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“I got a letter from the IRS denying our claim for a refund on the Social Security taxes we overpaid for our clients,” Paul, a payroll officer at a professional employer organization, said to his boss, Suzanne.
“Don’t worry,” Suzanne said. “We can prove we’re the employer for tax purposes because we pay their employees.”
Facts: A professional employer organization was denied a refund by the Internal Revenue Service of an overpayment of Federal Insurance Contribution Act taxes on wages it paid to employees of its clients. The organization filed a lawsuit for the refund in federal district court, claiming that it was the statutory employer of its clients’ employees under Internal Revenue Code Section 3401(d)(1).
The organization said it paid employment taxes for its clients as part of an agreement that included the organization handling payroll and some human resources duties for clients, including the payment of wages.
The clients submitted employees’ hours worked and rates of pay, but the organization kept employees’ Forms W-4, Employee’s Withholding Allowance Certificate, and other information needed to calculate wages and income tax withholding.
Some of the professional employer organization’s clients used the Automated Clearing House debit process to send funds needed for the PEO to make payments to employees. However, payments to employees were initiated, and could not be reversed, before the organization received confirmation that clients had sufficient funds for the payments to be made.
The organization was responsible for payments to employees regardless of whether it received the funds needed from clients.
The organization used its own bank accounts to pay clients’ employees and remit employment taxes.
The organization was responsible for collecting, paying, and reporting employment taxes for its clients. The clients stopped paying employment taxes when they entered into an agreement with the organization.
For several quarters from 2009 to 2012, the professional employer organization miscalculated the amount of Social Security taxes owed and overpaid by about $4 million. When the organization entered into a new agreement with a client, it mistakenly reset the Social Security taxable wage base for the client’s employees and overpaid the tax.
The organization filed Forms 941, Employer’s Quarterly Federal Tax Return, for its clients using its own name, address, and employer identification number. When the organization realized it miscalculated Social Security tax owed, it filed Forms 941-X, Adjusted Employer’s Quarterly Federal Tax Return or Claim for Refund, but the IRS denied a refund.
Justice Department tax lawyers argued that the organization was not the statutory employer of the clients’ employees because it did not have exclusive control over the payment of wages. Payment was contingent upon the organization first receiving funds from clients, the government said.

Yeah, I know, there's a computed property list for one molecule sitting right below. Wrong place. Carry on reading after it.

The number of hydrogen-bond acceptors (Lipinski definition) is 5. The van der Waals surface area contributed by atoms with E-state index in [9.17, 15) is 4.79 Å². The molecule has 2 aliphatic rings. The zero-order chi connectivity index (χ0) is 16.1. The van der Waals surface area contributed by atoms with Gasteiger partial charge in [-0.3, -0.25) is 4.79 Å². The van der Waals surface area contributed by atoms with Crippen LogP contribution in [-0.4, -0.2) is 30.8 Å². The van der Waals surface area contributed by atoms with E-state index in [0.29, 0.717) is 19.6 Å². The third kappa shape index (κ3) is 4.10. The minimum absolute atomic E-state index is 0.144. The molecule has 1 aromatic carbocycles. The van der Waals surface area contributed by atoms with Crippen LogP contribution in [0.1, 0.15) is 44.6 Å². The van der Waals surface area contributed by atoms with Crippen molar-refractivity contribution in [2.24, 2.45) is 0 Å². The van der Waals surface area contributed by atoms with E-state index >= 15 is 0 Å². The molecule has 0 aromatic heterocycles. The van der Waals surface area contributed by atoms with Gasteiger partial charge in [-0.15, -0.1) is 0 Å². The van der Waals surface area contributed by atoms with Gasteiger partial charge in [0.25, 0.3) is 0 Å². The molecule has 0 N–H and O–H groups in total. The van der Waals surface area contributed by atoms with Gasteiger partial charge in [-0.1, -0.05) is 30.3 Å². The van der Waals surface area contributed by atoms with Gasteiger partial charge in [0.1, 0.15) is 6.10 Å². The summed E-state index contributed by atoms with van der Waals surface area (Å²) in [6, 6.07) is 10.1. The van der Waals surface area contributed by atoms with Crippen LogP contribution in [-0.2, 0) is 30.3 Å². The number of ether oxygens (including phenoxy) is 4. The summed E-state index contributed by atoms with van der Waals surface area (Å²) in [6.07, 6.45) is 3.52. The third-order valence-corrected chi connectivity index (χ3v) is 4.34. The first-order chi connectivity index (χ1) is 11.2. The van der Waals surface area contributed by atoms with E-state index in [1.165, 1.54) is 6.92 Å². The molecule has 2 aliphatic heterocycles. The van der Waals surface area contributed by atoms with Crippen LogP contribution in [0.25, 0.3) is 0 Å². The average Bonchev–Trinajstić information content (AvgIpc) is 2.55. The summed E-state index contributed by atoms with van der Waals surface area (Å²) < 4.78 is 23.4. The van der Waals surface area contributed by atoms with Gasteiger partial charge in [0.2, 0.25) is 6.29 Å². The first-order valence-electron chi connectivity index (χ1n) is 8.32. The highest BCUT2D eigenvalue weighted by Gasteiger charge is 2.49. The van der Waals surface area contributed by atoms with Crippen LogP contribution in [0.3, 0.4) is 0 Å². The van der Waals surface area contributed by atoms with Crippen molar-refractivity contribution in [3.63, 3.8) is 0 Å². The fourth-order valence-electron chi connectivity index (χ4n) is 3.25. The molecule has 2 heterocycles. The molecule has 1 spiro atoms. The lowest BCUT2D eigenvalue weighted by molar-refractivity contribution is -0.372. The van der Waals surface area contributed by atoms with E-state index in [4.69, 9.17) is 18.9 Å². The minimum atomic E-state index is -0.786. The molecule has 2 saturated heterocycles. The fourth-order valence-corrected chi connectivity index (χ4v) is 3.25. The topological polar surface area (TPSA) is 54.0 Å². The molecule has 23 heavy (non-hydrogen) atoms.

The government claimed the organization was voluntarily paying its clients’ tax liabilities, instead of assuming the employer’s duty to pay taxes. Third parties that voluntarily pay the taxes of others may not claim refunds, the government said.
A federal district court found that the organization was the employees’ statutory employer, as it had exclusive control over the bank account used to pay wages to employees. If the common-law employer does not control the payment of wages, the entity that does have control replaces the employer for the purpose of withholding and paying taxes, the court said.
The Justice Department asked the court to reconsider the decision, claiming that the clients’ supplying of funds to the professional employer organization meant the organization was not the statutory employer. Because the organization paid clients’ employees with the clients’ money, the clients maintained some level of control over wage payments, the government said.
Issue: Was the professional employer organization the statutory employer for purposes of paying employment taxes?
Decision: The professional employer organization was the employees’ statutory employer, the district court said, affirming its previous ruling.
The court, in declining to reconsider its earlier decision, rejected the Justice Department’s claim that the clients exercised control over payments to employees. Additionally, the organization could not confirm whether clients using the ACH system had sufficient funds in their accounts when payments were made, the court said.
The evidence showed that the organization had exclusive control over the bank accounts used to make payments. The clients had no access to the accounts used to pay wages and, therefore, exercised no control over payments, the court said.
The case is Paychex Bus. Sols. LLC v. United States, M.D. Fla., No. 8:15-cv-1455-T-24, 4/3/18.
Pointers: Under I.R.C. Section 3401, which provides definitions for federal income tax withholding purposes, an “employer” is one having control of the payment of wages when the business for whom employees perform services does not have control of payments for the services performed.
A professional employer organization provides services for businesses wishing to outsource functions such as payroll, human resources, or tax administration.
According to the case United States v. Total Employment Co. (305 B.R. 333, 2004), the entity in control of the payment is the only one in a position to deduct and withhold taxes, regardless of the business that hires employees or determines employees’ rates of pay.
For more information, see Payroll Administration Guide’s “Federal Income Tax Withholding: Employer Coverage Rules” chapter.
Copyright © 2018 The Bureau of National Affairs, Inc. All Rights Reserved.
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